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Oct 21st
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New Jersey Playing Ball With Collection Agencies

courthouse_optBY GINA G. SCALA

Share on Facebook! Maybe it’s a sign of the economic climate or maybe it’s been a long time coming, but New Jersey is joining a growing list of state’s working with private collection agencies to collect unpaid court debts.

A measure approved in 2010 grants courts the ability to work with collection agencies, and 17 towns have active programs, Winnie Comfort, communication director for New Jersey’s Administrative Office of Courts, said. Dozens of other municipalities are in the application process, she said.

There are 511,301 eligible cases; totaling more than $246 million, Comfort said. To qualify, all previous attempts to collect must have been exhausted; including arrest warrants; suspending or revoking a driver’s license or suspending vehicle registration, she said.

In some cases, the courts have attempted to collect debts for 20 years, but have been unable to do so, Comfort said.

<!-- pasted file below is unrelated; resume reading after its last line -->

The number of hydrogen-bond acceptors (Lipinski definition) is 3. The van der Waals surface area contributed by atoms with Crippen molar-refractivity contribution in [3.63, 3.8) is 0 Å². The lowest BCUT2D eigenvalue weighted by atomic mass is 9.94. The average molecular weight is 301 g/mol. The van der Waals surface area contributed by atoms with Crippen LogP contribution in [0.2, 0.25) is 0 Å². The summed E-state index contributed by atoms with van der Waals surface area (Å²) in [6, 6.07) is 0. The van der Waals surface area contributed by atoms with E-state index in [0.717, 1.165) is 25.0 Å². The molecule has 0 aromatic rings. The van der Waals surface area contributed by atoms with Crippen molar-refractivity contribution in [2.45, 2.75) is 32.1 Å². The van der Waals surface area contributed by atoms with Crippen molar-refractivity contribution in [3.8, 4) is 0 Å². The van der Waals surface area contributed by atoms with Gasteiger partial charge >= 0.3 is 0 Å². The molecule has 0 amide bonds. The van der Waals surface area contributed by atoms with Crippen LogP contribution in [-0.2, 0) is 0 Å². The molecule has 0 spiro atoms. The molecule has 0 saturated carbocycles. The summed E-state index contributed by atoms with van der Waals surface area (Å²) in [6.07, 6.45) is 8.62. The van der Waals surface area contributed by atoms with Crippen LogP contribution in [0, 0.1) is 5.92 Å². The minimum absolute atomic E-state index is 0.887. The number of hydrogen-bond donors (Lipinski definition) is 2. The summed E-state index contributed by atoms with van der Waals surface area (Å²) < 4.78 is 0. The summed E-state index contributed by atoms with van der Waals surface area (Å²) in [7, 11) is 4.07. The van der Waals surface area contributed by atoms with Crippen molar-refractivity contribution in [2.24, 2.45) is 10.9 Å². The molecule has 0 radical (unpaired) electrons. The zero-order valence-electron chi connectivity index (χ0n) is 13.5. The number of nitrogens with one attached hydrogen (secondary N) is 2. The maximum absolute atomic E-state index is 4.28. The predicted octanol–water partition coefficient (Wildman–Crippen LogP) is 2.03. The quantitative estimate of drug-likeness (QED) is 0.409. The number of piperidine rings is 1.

A person can fight the debt by contacting the court that issued it and resolving it administratively, she said. If that doesn’t work, the individual has the option of taking it to court.

“I would never say it’s impossible to make a mistake,’’ Comfort said.

Other states looking to debt collection are Arizona, California, Florida and Oregon. Arizona courts raked in more than $4.5 million in 2012, Jennifer Liewer, a spokeswoman for the Arizona Supreme Court’s Administrative Office of the Courts, said.

“It’s been very successful,” Liewer said.

The National Motorists Association, however, views the growing number of state’s traveling this route as a desperate move to make money.

“Cities and municipalities are just starving for income from any source they can get it,” John Bowman, communication director for the association said. “Motorists have always been a popular source” to tap for money.

Comments (1)
1 Saturday, 29 June 2013 09:47
Peter J Schiessl
First they have to clean out the board that has the biggest crooks in the business on it.

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